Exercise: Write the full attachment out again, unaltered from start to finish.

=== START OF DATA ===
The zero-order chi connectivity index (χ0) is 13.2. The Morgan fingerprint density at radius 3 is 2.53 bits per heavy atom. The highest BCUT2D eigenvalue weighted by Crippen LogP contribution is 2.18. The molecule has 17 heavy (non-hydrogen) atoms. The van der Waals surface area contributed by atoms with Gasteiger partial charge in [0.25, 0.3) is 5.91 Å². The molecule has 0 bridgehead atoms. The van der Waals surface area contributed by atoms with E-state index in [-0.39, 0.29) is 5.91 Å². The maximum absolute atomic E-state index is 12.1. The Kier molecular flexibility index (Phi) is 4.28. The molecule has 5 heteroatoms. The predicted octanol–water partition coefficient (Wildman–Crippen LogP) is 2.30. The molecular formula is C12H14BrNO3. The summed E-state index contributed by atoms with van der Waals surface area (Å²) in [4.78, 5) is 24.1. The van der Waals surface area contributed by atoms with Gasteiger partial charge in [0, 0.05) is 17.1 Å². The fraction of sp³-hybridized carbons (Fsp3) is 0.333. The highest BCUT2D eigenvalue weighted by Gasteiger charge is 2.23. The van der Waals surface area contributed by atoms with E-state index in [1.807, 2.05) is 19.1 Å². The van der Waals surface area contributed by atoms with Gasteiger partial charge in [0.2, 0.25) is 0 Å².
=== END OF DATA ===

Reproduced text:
The zero-order chi connectivity index (χ0) is 13.2. The Morgan fingerprint density at radius 3 is 2.53 bits per heavy atom. The highest BCUT2D eigenvalue weighted by Crippen LogP contribution is 2.18. The molecule has 17 heavy (non-hydrogen) atoms. The van der Waals surface area contributed by atoms with Gasteiger partial charge in [0.25, 0.3) is 5.91 Å². The molecule has 0 bridgehead atoms. The van der Waals surface area contributed by atoms with E-state index in [-0.39, 0.29) is 5.91 Å². The maximum absolute atomic E-state index is 12.1. The Kier molecular flexibility index (Phi) is 4.28. The molecule has 5 heteroatoms. The predicted octanol–water partition coefficient (Wildman–Crippen LogP) is 2.30. The molecular formula is C12H14BrNO3. The summed E-state index contributed by atoms with van der Waals surface area (Å²) in [4.78, 5) is 24.1. The van der Waals surface area contributed by atoms with Gasteiger partial charge in [0, 0.05) is 17.1 Å². The fraction of sp³-hybridized carbons (Fsp3) is 0.333. The highest BCUT2D eigenvalue weighted by Gasteiger charge is 2.23. The van der Waals surface area contributed by atoms with E-state index in [1.807, 2.05) is 19.1 Å². The van der Waals surface area contributed by atoms with Gasteiger partial charge in [0.2, 0.25) is 0 Å².